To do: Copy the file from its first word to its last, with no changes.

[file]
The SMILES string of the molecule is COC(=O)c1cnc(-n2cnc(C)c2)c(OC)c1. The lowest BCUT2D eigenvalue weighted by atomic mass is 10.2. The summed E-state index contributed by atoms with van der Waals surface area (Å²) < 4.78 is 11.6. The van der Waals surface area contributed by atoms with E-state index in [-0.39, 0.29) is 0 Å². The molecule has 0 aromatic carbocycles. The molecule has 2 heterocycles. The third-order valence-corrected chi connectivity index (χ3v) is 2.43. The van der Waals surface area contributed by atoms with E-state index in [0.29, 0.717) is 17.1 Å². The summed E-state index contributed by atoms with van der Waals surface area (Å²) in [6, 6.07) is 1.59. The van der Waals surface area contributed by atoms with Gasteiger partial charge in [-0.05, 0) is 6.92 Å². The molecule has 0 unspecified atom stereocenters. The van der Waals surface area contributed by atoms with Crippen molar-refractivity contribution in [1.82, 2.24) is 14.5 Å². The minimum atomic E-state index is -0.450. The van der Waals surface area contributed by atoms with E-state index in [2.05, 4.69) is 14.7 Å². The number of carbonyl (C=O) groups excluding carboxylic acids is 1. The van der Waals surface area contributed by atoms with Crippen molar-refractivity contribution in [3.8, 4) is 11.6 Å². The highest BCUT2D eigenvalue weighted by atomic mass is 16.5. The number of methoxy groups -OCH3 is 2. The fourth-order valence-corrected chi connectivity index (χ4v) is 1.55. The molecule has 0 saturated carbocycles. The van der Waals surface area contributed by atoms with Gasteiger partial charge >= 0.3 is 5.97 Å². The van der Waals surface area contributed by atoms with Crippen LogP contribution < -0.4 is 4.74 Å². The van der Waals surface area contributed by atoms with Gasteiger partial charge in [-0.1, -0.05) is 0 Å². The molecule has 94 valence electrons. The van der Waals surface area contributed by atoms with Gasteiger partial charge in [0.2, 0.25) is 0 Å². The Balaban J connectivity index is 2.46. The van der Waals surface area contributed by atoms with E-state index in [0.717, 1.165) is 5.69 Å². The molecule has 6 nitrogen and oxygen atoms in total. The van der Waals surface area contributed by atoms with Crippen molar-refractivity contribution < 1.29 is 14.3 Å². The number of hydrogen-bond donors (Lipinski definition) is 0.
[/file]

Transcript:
The SMILES string of the molecule is COC(=O)c1cnc(-n2cnc(C)c2)c(OC)c1. The lowest BCUT2D eigenvalue weighted by atomic mass is 10.2. The summed E-state index contributed by atoms with van der Waals surface area (Å²) < 4.78 is 11.6. The van der Waals surface area contributed by atoms with E-state index in [-0.39, 0.29) is 0 Å². The molecule has 0 aromatic carbocycles. The molecule has 2 heterocycles. The third-order valence-corrected chi connectivity index (χ3v) is 2.43. The van der Waals surface area contributed by atoms with E-state index in [0.29, 0.717) is 17.1 Å². The summed E-state index contributed by atoms with van der Waals surface area (Å²) in [6, 6.07) is 1.59. The van der Waals surface area contributed by atoms with Gasteiger partial charge in [-0.05, 0) is 6.92 Å². The molecule has 0 unspecified atom stereocenters. The van der Waals surface area contributed by atoms with Crippen molar-refractivity contribution in [1.82, 2.24) is 14.5 Å². The minimum atomic E-state index is -0.450. The van der Waals surface area contributed by atoms with E-state index in [2.05, 4.69) is 14.7 Å². The number of carbonyl (C=O) groups excluding carboxylic acids is 1. The van der Waals surface area contributed by atoms with Crippen molar-refractivity contribution in [3.8, 4) is 11.6 Å². The highest BCUT2D eigenvalue weighted by atomic mass is 16.5. The number of methoxy groups -OCH3 is 2. The fourth-order valence-corrected chi connectivity index (χ4v) is 1.55. The molecule has 0 saturated carbocycles. The van der Waals surface area contributed by atoms with Gasteiger partial charge >= 0.3 is 5.97 Å². The van der Waals surface area contributed by atoms with Crippen LogP contribution < -0.4 is 4.74 Å². The van der Waals surface area contributed by atoms with Gasteiger partial charge in [-0.1, -0.05) is 0 Å². The molecule has 94 valence electrons. The van der Waals surface area contributed by atoms with Gasteiger partial charge in [0.2, 0.25) is 0 Å². The Balaban J connectivity index is 2.46. The van der Waals surface area contributed by atoms with E-state index in [0.717, 1.165) is 5.69 Å². The molecule has 6 nitrogen and oxygen atoms in total. The van der Waals surface area contributed by atoms with Crippen molar-refractivity contribution < 1.29 is 14.3 Å². The number of hydrogen-bond donors (Lipinski definition) is 0.